UBC Undergraduate Research

An investigation into implementing biowall in the new SUB project Yoon, Andrew; Ghorbani, Maryam; Shariati, Saba; Elgie, Thomas; Ennison Jr., Tony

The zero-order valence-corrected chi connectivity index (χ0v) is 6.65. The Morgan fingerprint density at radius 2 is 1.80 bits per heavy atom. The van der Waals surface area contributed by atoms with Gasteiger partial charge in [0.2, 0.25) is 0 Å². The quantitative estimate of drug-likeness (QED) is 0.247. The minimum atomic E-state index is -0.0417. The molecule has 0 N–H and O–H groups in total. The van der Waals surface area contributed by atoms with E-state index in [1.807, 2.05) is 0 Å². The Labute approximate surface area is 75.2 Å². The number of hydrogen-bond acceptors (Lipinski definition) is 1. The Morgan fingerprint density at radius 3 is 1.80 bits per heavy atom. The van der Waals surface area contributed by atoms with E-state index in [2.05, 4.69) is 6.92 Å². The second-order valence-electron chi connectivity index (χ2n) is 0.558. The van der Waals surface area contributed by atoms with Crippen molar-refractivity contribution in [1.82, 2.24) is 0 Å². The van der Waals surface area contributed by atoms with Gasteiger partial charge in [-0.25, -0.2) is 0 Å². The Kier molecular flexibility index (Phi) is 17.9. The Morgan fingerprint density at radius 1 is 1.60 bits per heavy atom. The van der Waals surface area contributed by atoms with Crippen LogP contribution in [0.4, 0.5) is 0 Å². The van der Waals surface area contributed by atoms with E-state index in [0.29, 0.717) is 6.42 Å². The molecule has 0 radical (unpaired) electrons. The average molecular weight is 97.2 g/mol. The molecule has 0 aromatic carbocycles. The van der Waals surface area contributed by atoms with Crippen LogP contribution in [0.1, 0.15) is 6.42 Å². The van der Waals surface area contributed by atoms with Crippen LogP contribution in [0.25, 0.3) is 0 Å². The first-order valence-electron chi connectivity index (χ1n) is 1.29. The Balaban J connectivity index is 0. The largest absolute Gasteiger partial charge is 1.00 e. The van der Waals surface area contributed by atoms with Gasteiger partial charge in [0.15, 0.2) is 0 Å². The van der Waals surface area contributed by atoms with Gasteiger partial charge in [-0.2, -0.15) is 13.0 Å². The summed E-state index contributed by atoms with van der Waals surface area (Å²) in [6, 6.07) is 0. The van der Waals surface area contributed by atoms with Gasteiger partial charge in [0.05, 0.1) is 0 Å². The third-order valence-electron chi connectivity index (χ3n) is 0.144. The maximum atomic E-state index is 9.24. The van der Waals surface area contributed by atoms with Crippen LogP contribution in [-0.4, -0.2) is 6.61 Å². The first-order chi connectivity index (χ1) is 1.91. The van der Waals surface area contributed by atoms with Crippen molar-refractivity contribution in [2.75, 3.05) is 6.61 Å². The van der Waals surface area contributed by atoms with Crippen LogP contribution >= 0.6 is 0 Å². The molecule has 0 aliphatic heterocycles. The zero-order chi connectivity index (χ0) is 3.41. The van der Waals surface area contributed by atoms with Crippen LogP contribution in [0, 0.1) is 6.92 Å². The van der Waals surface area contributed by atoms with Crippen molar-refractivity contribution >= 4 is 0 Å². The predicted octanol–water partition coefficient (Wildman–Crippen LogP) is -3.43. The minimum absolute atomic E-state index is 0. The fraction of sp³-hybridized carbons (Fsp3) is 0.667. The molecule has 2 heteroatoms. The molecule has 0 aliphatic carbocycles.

Plants have always had a therapeutic effect on humans since time in memorial. Not only do plants serve as a great source of nourishment, clothing, and building material, but they also improve our living environments, our health, and mental well being by providing cleaner air and an aura of aesthetic beauty. Dating back to the time of the Ancient Babylonians the concept of the bio-wall has been used to display the beauty of plants in social infrastructural settings. The architectural excellence of the Hanging Gardens of Babylon has deemed it as one of the seven ancient wonders of the world. In the 1920s, the integration of the house with the garden or man with nature was promoted by a strong garden city movement in Britain and North America. It is in this same spirit that the construction and display of a bio-wall is being proposed as potential means of inspiring students and visitors of the new Student Union building (SUB). Bearing in mind the aim of the new SUB committee to promote sustainability awareness on campus, this proposal of a bio-wall seeks to address this goal directly by providing a functional art piece which is socially attractive and educative on matters of sustainability. In order to investigate the feasibility of the proposal, it is necessary that an effective triple bottom line assessment be conducted to evaluate the environmental, social, and economic factors that pertain to the bio-wall. The evaluation seeks not only to present the benefits in these different areas, but also to present some of the shortfalls that come with the bio-wall’s many advantages. The assessment provides the essential details and information needed to determine the feasibility of the proposal. Overall the analysis supports the implementation of this proposal because of the outstanding impact it will have on bolstering the awareness of sustainability on campus and on improving the experience of students and visitors of the new SUB. Socially the aesthetic value of the bio-wall will attract many viewers and the environmental impact of an improved air quality will also be a social and economic benefit. In addition the aim of this proposal and project is to spark an interest in incorporating bio-wall designs and other vertical wall designs in campus infrastructure and beyond. Disclaimer: “UBC SEEDS provides students with the opportunity to share the findings of their studies, as well as their opinions, conclusions and recommendations with the UBC community. The reader should bear in mind that this is a student project/report and is not an official document of UBC. Furthermore readers should bear in mind that these reports may not reflect the current status of activities at UBC. We urge you to contact the research persons mentioned in a report or the SEEDS Coordinator about the current status of the subject matter of a project/report.”

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